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19 hours ago, Fedya said:

I think that's true for a lot of MGM.  It's a feeling I really get with Johnny Eager and East Side, West Side, and even to an extent with Fury in comparison to Warner Bros.' They Won't Forget.

We've never really discussed this on any thread before. Given MGM's reputation as the "Cadillac of movie studios." But I think this studio had a history of copying hits from other studios and infusing their productions with more money, more glamour, as if those superficial layers would conceal the lack of originality. 

This is particularly noticeable when they try to copy RKO's postwar noir of the late 40s, or when they try to compete with Universal's Technicolor westerns in the 50s.

The only area where MGM led the others was in the musical genre.

They ran into trouble in the 60s and 70s when they were trying to compete with television and started copying made-for-TV movies.

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36 minutes ago, TopBilled said:

We've never really discussed this on any thread before. Given MGM's reputation as the "Cadillac of movie studios." But I think this studio had a history of copying hits from other studios and infusing their productions with more money, more glamour, as if those superficial layers would conceal the lack of originality.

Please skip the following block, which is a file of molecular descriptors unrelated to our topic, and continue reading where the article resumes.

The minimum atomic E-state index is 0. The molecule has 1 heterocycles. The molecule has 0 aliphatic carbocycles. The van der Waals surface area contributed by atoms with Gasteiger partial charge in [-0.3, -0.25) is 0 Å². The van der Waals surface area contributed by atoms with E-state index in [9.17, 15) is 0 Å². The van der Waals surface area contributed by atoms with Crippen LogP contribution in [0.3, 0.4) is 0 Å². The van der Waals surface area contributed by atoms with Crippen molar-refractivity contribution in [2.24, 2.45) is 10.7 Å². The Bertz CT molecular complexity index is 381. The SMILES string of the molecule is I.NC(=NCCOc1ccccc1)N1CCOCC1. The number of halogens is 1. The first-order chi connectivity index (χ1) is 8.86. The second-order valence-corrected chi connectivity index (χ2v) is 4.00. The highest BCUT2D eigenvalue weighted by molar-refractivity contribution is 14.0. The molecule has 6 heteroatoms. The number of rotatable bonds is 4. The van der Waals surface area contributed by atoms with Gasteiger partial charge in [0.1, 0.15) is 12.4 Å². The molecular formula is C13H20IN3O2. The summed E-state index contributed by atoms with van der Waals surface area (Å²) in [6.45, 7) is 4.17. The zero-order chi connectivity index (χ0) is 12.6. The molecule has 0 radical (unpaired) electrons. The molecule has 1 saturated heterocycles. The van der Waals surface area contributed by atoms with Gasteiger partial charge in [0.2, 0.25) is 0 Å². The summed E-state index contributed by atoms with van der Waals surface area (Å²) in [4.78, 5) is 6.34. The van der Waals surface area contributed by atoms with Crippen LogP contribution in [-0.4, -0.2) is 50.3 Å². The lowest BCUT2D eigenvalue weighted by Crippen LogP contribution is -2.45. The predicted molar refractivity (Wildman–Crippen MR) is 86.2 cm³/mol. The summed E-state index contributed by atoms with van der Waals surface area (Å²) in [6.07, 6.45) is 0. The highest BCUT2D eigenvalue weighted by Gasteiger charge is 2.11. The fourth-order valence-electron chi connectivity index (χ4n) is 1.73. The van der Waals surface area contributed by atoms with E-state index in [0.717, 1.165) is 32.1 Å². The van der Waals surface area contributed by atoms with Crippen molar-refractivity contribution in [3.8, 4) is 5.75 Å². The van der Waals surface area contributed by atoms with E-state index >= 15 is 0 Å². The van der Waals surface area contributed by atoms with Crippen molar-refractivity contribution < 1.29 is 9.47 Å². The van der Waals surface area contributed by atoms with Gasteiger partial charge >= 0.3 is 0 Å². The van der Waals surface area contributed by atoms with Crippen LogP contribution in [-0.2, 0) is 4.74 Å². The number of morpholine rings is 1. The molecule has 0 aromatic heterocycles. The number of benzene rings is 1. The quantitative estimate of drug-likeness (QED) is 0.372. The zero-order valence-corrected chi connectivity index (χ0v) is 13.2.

This is particularly noticeable when they try to copy RKO's postwar noir of the late 40s, or when they try to compete with Universal's Technicolor westerns in the 50s. 

The only area where MGM led the others was in the musical genre.

They ran into trouble in the 60s and 70s when they were trying to compete with television and started copying made-for-TV movies. 

Oh, as long as Irving Thalberg was alive I think MGM did pretty well in all genres that they worked in with the occasional miss such as Dancing Lady.  Plus they had a hard time with comedies. Then they coasted on the strength  of their talent until about 1946 when post-War tastes changed.  Then they would waffle back and forth between light family entertainment and hard hitting noirs and dramas. Then they went through a phase of remaking so many of their old hits, often as musicals that were never as good as the original. Ben-Hur (1959), although a remake, was really MGM's  last hurrah. One of MGM's biggest hits in years was "That's Entertainment" in the 1970s, which was really all about MGM's past glories.